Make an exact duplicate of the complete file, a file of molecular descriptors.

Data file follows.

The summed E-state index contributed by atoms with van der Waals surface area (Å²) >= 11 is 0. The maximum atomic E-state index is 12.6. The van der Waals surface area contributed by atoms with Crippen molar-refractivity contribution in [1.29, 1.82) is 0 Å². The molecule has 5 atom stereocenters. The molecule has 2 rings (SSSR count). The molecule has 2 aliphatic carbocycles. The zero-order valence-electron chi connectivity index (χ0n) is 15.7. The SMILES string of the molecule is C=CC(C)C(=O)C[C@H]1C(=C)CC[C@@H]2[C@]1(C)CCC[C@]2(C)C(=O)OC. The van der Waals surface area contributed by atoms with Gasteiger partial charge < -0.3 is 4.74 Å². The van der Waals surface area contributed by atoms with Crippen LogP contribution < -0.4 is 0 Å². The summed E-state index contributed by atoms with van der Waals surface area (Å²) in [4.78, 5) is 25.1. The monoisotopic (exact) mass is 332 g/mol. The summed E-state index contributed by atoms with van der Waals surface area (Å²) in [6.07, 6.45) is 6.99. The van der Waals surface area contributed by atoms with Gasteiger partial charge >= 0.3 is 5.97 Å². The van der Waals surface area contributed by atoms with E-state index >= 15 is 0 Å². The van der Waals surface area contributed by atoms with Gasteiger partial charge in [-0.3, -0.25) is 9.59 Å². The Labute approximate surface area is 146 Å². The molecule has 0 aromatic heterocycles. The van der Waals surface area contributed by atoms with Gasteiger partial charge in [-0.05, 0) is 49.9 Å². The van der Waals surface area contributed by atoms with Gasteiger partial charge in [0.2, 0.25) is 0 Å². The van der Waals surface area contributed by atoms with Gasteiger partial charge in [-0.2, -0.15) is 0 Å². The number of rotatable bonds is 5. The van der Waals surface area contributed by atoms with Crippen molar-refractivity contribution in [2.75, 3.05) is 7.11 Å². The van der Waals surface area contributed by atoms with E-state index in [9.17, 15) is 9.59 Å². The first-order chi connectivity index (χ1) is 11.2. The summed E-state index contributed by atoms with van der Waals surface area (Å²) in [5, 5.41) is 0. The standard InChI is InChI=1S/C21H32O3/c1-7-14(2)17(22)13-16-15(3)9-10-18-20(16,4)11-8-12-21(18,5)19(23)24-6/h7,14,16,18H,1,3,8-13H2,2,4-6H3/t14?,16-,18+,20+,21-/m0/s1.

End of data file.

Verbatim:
The summed E-state index contributed by atoms with van der Waals surface area (Å²) >= 11 is 0. The maximum atomic E-state index is 12.6. The van der Waals surface area contributed by atoms with Crippen molar-refractivity contribution in [1.29, 1.82) is 0 Å². The molecule has 5 atom stereocenters. The molecule has 2 rings (SSSR count). The molecule has 2 aliphatic carbocycles. The zero-order valence-electron chi connectivity index (χ0n) is 15.7. The SMILES string of the molecule is C=CC(C)C(=O)C[C@H]1C(=C)CC[C@@H]2[C@]1(C)CCC[C@]2(C)C(=O)OC. The van der Waals surface area contributed by atoms with Gasteiger partial charge < -0.3 is 4.74 Å². The van der Waals surface area contributed by atoms with Crippen LogP contribution < -0.4 is 0 Å². The summed E-state index contributed by atoms with van der Waals surface area (Å²) in [4.78, 5) is 25.1. The monoisotopic (exact) mass is 332 g/mol. The summed E-state index contributed by atoms with van der Waals surface area (Å²) in [6.07, 6.45) is 6.99. The van der Waals surface area contributed by atoms with Gasteiger partial charge >= 0.3 is 5.97 Å². The van der Waals surface area contributed by atoms with E-state index >= 15 is 0 Å². The van der Waals surface area contributed by atoms with Gasteiger partial charge in [-0.3, -0.25) is 9.59 Å². The Labute approximate surface area is 146 Å². The molecule has 0 aromatic heterocycles. The van der Waals surface area contributed by atoms with Gasteiger partial charge in [-0.05, 0) is 49.9 Å². The van der Waals surface area contributed by atoms with Gasteiger partial charge in [0.2, 0.25) is 0 Å². The van der Waals surface area contributed by atoms with Gasteiger partial charge in [-0.2, -0.15) is 0 Å². The number of rotatable bonds is 5. The van der Waals surface area contributed by atoms with Crippen molar-refractivity contribution in [2.75, 3.05) is 7.11 Å². The van der Waals surface area contributed by atoms with E-state index in [9.17, 15) is 9.59 Å². The first-order chi connectivity index (χ1) is 11.2. The summed E-state index contributed by atoms with van der Waals surface area (Å²) in [5, 5.41) is 0. The standard InChI is InChI=1S/C21H32O3/c1-7-14(2)17(22)13-16-15(3)9-10-18-20(16,4)11-8-12-21(18,5)19(23)24-6/h7,14,16,18H,1,3,8-13H2,2,4-6H3/t14?,16-,18+,20+,21-/m0/s1.